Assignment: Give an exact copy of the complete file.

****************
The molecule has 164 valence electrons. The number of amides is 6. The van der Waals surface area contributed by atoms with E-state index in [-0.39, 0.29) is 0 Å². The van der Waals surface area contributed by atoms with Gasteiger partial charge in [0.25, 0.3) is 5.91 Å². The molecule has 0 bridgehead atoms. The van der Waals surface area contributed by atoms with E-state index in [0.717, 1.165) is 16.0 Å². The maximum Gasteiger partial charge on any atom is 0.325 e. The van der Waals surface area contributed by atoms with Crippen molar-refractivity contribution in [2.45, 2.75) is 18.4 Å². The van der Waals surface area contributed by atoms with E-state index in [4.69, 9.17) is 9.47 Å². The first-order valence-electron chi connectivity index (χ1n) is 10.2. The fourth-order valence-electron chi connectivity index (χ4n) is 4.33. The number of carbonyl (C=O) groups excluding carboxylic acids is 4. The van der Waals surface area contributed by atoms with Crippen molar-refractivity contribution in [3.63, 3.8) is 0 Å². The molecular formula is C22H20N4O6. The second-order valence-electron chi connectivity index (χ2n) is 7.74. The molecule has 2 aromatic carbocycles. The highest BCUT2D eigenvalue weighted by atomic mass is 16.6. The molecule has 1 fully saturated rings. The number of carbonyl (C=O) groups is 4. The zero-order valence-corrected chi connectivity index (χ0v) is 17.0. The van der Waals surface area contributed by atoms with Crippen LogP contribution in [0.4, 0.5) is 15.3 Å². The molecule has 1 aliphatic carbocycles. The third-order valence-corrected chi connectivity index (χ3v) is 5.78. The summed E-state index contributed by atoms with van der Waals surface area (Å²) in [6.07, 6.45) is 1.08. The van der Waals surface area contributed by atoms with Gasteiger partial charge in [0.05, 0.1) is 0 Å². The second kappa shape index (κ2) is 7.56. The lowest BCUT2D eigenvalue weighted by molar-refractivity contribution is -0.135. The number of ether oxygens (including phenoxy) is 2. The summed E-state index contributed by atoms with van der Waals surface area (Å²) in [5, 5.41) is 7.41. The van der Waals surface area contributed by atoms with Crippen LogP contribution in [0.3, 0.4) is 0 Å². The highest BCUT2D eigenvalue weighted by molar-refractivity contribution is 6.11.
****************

The molecule has 164 valence electrons. The number of amides is 6. The van der Waals surface area contributed by atoms with E-state index in [-0.39, 0.29) is 0 Å². The van der Waals surface area contributed by atoms with Gasteiger partial charge in [0.25, 0.3) is 5.91 Å². The molecule has 0 bridgehead atoms. The van der Waals surface area contributed by atoms with E-state index in [0.717, 1.165) is 16.0 Å². The maximum Gasteiger partial charge on any atom is 0.325 e. The van der Waals surface area contributed by atoms with Crippen molar-refractivity contribution in [2.45, 2.75) is 18.4 Å². The van der Waals surface area contributed by atoms with E-state index in [4.69, 9.17) is 9.47 Å². The first-order valence-electron chi connectivity index (χ1n) is 10.2. The fourth-order valence-electron chi connectivity index (χ4n) is 4.33. The number of carbonyl (C=O) groups excluding carboxylic acids is 4. The van der Waals surface area contributed by atoms with Crippen molar-refractivity contribution in [3.63, 3.8) is 0 Å². The molecular formula is C22H20N4O6. The second-order valence-electron chi connectivity index (χ2n) is 7.74. The molecule has 2 aromatic carbocycles. The highest BCUT2D eigenvalue weighted by atomic mass is 16.6. The molecule has 1 fully saturated rings. The number of carbonyl (C=O) groups is 4. The zero-order valence-corrected chi connectivity index (χ0v) is 17.0. The van der Waals surface area contributed by atoms with Crippen LogP contribution in [0.4, 0.5) is 15.3 Å². The molecule has 1 aliphatic carbocycles. The third-order valence-corrected chi connectivity index (χ3v) is 5.78. The summed E-state index contributed by atoms with van der Waals surface area (Å²) in [6.07, 6.45) is 1.08. The van der Waals surface area contributed by atoms with Gasteiger partial charge in [0.05, 0.1) is 0 Å². The second kappa shape index (κ2) is 7.56. The lowest BCUT2D eigenvalue weighted by molar-refractivity contribution is -0.135. The number of ether oxygens (including phenoxy) is 2. The summed E-state index contributed by atoms with van der Waals surface area (Å²) in [5, 5.41) is 7.41. The van der Waals surface area contributed by atoms with Crippen LogP contribution in [0.3, 0.4) is 0 Å². The highest BCUT2D eigenvalue weighted by molar-refractivity contribution is 6.11.